Of course, some data scientists might argue that training their models from fresh data is a form of reproducibility. In other words, iterative training of models shows that the features and correlations identified on prior runs are still valid predictors of the phenomena of interest. But training does not address the following concerns that stand in the way of true reproducibility of data-scientific findings:
- Training may not flag circumstances in which a statistical model has been overfitted to a particular data set, a phenomenon that limits the reproducibility of its predictions in other circumstances.
- Training may simply confirm that the model has identified key statistical correlations, but may obscure the underlying causal factors that could be confirmed through independent reproduction.
- Training doesn’t address the need for interpretability of the results by independent parties, which ensures that the reproduced findings are not only statistically significant but also relevant to the application domain of interest.
For all these reasons, data scientists should always ensure that agile methods leave a sufficient audit trail for independent verification, even if their peers (or compliance specialists) never choose to take them up on that challenge.
Reproducibility is the hallmark of professional integrity, being grounded in a commitment to the quality, transparency, and reusability of one’s work. At the data-science community level, reproducibility can be the greatest agility enabler of all. If statistical modelers ensure that their work meets consistent standards of transparency, auditability, and accessibility, they thereby make it easier for others to review, cite, and reuse it in other contexts.
Science is, after all, an iterative process in which an entire community of data-driven investigators systematically probe their way closer to the truth.
Web security image via FreeImages
How should business and federal government cybersecurity policies differ? Find out in this week’s roundup.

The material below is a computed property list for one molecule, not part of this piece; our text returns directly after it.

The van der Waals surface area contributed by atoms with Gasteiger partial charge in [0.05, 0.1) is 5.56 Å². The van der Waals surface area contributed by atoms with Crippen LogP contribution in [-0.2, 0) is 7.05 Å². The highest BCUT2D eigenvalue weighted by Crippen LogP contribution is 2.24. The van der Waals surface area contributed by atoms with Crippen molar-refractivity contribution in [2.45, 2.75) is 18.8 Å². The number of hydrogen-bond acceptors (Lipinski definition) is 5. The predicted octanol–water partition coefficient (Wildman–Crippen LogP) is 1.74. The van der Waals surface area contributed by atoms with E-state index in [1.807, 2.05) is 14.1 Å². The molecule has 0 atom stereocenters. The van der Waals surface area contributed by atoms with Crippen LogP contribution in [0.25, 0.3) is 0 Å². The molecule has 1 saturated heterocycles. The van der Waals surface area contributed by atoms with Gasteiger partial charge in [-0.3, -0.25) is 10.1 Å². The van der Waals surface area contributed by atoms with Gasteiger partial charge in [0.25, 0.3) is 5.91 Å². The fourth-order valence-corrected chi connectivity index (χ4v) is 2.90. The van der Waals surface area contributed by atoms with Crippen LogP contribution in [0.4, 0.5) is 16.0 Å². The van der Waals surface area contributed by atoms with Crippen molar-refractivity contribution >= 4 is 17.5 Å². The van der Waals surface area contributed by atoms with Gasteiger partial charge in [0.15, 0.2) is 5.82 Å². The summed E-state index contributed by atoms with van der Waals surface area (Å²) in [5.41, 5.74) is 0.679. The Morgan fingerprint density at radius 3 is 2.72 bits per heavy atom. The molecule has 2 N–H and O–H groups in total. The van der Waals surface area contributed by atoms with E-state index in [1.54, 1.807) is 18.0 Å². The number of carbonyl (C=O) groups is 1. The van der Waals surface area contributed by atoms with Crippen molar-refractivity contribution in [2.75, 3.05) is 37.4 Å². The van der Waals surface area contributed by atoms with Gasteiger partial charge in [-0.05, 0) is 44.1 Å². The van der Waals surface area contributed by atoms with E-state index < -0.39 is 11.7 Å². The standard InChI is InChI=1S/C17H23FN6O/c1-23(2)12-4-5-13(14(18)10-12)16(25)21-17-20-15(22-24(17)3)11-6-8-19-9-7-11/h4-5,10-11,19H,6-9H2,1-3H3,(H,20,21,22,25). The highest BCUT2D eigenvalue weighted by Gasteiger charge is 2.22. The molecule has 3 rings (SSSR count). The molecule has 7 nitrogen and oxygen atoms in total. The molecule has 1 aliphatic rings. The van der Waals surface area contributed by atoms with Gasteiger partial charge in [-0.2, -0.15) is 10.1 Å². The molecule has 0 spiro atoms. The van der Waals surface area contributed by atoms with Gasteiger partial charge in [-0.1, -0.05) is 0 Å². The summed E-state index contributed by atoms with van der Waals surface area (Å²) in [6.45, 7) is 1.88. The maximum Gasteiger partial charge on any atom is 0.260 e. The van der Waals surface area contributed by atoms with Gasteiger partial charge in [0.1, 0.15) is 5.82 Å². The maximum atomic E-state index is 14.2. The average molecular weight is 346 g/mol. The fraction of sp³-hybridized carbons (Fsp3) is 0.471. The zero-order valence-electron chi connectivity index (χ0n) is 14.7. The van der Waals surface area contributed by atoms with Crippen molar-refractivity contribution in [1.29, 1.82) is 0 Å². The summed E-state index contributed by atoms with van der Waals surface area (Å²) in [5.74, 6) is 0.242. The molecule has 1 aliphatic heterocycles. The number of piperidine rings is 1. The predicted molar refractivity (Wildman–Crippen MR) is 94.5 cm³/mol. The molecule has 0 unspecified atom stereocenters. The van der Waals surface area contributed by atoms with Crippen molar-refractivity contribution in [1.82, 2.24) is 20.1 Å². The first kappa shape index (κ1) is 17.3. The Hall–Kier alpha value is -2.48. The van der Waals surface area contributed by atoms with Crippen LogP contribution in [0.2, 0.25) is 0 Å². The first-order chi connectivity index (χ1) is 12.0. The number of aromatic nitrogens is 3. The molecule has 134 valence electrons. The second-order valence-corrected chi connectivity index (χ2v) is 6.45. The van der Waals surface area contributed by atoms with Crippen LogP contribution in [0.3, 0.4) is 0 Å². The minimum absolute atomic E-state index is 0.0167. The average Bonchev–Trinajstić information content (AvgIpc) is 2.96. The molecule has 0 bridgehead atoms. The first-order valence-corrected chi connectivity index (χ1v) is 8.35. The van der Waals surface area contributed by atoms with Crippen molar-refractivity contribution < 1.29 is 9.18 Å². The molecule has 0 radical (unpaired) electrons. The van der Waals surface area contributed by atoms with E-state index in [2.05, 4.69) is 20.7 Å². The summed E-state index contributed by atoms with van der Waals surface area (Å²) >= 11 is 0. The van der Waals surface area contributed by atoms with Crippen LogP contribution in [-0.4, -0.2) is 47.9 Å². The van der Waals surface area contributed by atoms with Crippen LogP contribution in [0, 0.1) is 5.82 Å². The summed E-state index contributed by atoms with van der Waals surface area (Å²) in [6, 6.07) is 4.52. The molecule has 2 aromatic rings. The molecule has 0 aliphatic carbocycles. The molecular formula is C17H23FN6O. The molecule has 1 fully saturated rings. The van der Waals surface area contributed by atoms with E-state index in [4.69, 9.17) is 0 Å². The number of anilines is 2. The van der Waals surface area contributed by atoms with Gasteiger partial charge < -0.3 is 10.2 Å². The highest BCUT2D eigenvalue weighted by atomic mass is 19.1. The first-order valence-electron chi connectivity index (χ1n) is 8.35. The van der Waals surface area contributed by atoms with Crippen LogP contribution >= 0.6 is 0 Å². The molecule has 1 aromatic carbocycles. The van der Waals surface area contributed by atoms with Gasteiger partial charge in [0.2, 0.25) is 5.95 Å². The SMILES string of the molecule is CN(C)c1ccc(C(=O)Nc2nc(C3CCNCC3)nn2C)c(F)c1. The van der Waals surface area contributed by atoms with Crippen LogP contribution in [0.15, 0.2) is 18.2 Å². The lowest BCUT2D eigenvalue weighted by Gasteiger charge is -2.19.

1. Cybersecurity policies take center stage at RSA 2017 – Eamon McCarthy Earls (SearchNetworking)
This week, bloggers look into cybersecurity policies presented at RSA 2017, how to confront hybrid cloud challenges and the meaning of the SMS-Curvature merger.
2. Microsoft commits to GDPR compliance in the cloud by 2018 deadline – Peter Loshin (SearchSecurity)
Microsoft vows GDPR compliance in all cloud services when enforcement of the new EU data privacy regulation begins in May 2018, but companies still must take action to avoid fines.
3. Azure Stack appliance choices widen, as pricing questions linger – Robert Gates (SearchDataCenter)
Azure Stack will have a fourth appliance option when it becomes generally available later this year, but questions about pricing continue to emerge.
4. Kubernetes on Azure hints at hybrid cloud endgame – Beth Pariseau (SearchCloudComputing)
Microsoft’s Azure container strategy could take hybrid computing to an entirely new level and help launch both technologies into more mainstream waters.
5. HIMSS 2017 buzz ranges from patient engagement to AI, machine learning – Shaun Sutner (SearchHealthIT)
The busy floor and outskirts of HIMSS 2017 were abuzz with hot health IT topics ranging from patient engagement and care collaboration to AI and machine learning.
Security image via FreeImages
What should the next cybersecurity policy look like for the new presidential administration? Check out some of the suggestions in this week’s roundup.
1. Experts debate national cybersecurity policy suggestions at RSAC 2017 – Michael Heller (SearchSecurity)
Experts at RSAC 2017 discussed national cybersecurity policy suggestions for the new presidential administration, including what to do about encryption and the DHS mission.
2. Cisco revenue continues to fall from weak sales in switches, routers – Antone Gonsalves (SearchNetworking)
Cisco revenue dropped for the fifth consecutive quarter due to declining sales of switches and routers. The company is expected to counter the drop with more acquisitions of network software makers.
3. SAP S/4HANA Cloud deepens vendor’s cloud offerings – Jim O’Donnell (SearchSAP)
SAP S/4HANA Cloud was unveiled at the Capital Markets Day event; ‘next-generation intelligent’ ERP aims to give large enterprises a cloud option for S/4HANA.
4. Tech trends in 2017: A legal view – Jason Sparapani (SearchCIO)
Data regulations, blockchain and the popularity of Agile will have a significant impact on organizations’ technology partnerships and contracting, according to law firm Mayer Brown.